Dobbs Had the Opposite Effect Conservatives Intended

People are seeking abortions more than ever.

New data shows that telehealth abortions, and shield laws, have helped drive the post-Dobbs rise in abortions nationwide.Michael Nigro/Pacific Press/ZUMA

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Something curious has happened since the Supreme Court handed down the Dobbs decision in June 2022: More people have obtained abortions, despite increasing barriers to access.

That’s one of the central findings of a new report released Tuesday, which found that there were nearly 86,000 average abortions per month in 2023, compared to about 82,000 a month in 2022. The rise is due, in part, to the increasing popularity of telehealth abortions, in which providers in blue states virtually prescribe and mail abortion pills—including to patients in red states—thanks to so-called shield laws that protect them from prosecution. According to the report, telehealth abortions accounted for nearly 1 in 5 abortions nationwide—about 19 percent—from October to December of last year.

The new report is part of a recurring study sponsored by the Society of Family Planning and known as #WeCount, which is aimed at providing quarterly updates on abortion access post-Dobbs. Earlier #WeCount reports found telehealth abortions accounted for 15 to 16 percent of all abortions conducted between July and September of last year, or about 14,000 abortions each month. This is a marked increase from April 2022, when telehealth abortions only accounted for about 4 percent of abortions nationwide, or about 3,600 a month, or December 2022, when they accounted for about 8,500 abortions every month, or 11 percent of the total.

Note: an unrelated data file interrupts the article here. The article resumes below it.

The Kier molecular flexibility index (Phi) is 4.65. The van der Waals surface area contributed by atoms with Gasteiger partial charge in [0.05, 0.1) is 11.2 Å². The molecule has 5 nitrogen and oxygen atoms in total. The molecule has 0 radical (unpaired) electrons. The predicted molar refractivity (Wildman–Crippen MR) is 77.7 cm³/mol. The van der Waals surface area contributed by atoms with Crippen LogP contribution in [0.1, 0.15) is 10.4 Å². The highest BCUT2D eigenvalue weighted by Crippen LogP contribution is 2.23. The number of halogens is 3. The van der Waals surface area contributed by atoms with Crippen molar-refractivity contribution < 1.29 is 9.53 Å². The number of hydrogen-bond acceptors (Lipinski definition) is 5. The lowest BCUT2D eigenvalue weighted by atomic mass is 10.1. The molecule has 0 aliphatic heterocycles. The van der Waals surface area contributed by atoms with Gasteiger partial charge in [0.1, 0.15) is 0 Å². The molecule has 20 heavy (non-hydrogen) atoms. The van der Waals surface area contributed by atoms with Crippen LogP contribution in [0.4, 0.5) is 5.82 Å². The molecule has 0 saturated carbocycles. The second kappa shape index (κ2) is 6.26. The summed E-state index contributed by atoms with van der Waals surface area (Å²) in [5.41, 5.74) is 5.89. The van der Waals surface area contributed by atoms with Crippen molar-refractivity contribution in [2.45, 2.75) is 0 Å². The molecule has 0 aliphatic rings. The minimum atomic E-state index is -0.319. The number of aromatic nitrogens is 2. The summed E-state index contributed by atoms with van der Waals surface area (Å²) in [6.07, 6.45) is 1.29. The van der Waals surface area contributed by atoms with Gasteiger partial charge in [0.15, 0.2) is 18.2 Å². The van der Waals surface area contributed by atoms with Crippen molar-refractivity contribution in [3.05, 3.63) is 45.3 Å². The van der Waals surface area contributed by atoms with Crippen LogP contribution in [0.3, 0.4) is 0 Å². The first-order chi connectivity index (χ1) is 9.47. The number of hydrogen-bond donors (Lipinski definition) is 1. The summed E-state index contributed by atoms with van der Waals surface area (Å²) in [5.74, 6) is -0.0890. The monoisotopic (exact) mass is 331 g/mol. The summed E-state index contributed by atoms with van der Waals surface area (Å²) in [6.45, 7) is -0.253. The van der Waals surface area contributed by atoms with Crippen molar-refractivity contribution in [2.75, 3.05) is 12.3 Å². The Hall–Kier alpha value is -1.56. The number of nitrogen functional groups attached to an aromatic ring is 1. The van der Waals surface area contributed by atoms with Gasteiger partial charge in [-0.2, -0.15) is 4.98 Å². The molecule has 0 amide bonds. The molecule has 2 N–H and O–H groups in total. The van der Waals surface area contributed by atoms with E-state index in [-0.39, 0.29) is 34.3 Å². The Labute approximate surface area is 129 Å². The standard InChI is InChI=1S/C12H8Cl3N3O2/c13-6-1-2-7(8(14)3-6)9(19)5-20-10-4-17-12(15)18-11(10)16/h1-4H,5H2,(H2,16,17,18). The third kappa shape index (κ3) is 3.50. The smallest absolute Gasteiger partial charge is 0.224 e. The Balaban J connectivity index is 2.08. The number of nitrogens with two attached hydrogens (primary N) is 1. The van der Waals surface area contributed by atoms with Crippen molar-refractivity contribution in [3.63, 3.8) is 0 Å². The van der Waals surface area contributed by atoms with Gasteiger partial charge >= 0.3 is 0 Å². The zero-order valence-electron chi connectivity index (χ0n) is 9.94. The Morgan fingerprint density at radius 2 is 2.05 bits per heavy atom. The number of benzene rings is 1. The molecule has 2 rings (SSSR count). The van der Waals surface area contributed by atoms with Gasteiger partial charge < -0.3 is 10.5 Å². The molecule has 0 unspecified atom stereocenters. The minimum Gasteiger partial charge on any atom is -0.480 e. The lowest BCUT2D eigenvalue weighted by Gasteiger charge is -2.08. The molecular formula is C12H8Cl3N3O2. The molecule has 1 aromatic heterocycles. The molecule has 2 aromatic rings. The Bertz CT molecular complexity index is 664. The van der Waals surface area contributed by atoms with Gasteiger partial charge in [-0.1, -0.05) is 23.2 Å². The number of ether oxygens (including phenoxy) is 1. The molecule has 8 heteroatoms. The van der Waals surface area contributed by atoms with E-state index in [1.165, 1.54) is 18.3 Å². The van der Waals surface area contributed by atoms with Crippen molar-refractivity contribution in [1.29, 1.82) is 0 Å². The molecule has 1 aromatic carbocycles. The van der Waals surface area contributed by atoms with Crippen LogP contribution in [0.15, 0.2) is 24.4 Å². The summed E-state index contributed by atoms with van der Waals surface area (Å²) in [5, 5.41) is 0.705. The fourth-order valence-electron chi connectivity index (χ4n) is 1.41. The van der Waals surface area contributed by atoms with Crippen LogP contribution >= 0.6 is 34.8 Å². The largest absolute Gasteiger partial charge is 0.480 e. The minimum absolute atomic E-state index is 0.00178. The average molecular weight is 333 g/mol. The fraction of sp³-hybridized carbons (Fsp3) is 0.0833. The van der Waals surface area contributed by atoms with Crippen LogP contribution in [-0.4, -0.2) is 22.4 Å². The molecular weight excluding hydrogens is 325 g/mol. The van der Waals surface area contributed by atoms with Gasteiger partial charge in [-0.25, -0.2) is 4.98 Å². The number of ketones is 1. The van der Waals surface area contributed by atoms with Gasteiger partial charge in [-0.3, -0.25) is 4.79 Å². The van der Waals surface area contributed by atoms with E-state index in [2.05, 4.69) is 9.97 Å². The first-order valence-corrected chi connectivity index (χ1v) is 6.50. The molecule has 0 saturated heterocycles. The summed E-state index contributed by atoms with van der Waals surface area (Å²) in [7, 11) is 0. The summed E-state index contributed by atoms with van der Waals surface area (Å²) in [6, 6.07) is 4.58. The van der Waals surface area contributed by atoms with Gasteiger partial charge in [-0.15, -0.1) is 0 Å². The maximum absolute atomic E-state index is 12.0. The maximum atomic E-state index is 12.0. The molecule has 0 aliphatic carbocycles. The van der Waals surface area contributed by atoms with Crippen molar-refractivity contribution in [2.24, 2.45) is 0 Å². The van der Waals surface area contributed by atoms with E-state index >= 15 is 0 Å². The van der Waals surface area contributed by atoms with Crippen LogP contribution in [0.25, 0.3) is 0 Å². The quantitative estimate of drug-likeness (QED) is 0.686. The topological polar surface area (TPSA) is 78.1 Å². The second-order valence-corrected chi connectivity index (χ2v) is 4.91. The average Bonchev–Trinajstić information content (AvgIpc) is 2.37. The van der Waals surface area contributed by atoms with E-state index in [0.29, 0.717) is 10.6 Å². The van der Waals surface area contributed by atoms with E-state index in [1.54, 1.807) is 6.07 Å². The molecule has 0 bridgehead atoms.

Medication abortions have long been a target of the anti-abortion movement, which has perpetrated myths about the so-called dangers of abortion pills. The recent case before the Supreme CourtFDA v. Alliance for Hippocratic Medicine—seeks to drastically restrict access to mifepristone, the first pill in the two-drug regimen, even as more than 100 studies have affirmed its safety and effectiveness. And recent research—including a paper published just this week in the journal JAMA Internal Medicine—has confirmed that the pills are just as safe when they’re prescribed virtually as in person.

Ushma Upadhyay, a professor in the Department of Obstetrics, Gynecology, and Reproductive Sciences at the University of California, San Francisco, and co-author of the #WeCount report, says, “As the word gets out, as more people talk about it—on Reddit, online—and feel more comfort with this model, I expect that the numbers will increase.” 

A decision in the Supreme Court case on mifepristone—including the attempt to restrict telehealth access—is expected at the end of June. As my colleague Pema Levy has written, during the oral arguments in March, the justices appeared to be unlikely to roll back access to mifepristone. Upadhyay agrees but notes that even if the justices do place some restrictions on the drug, it’s “very possible” providers would continue mailing the pills from states that have enacted shield laws.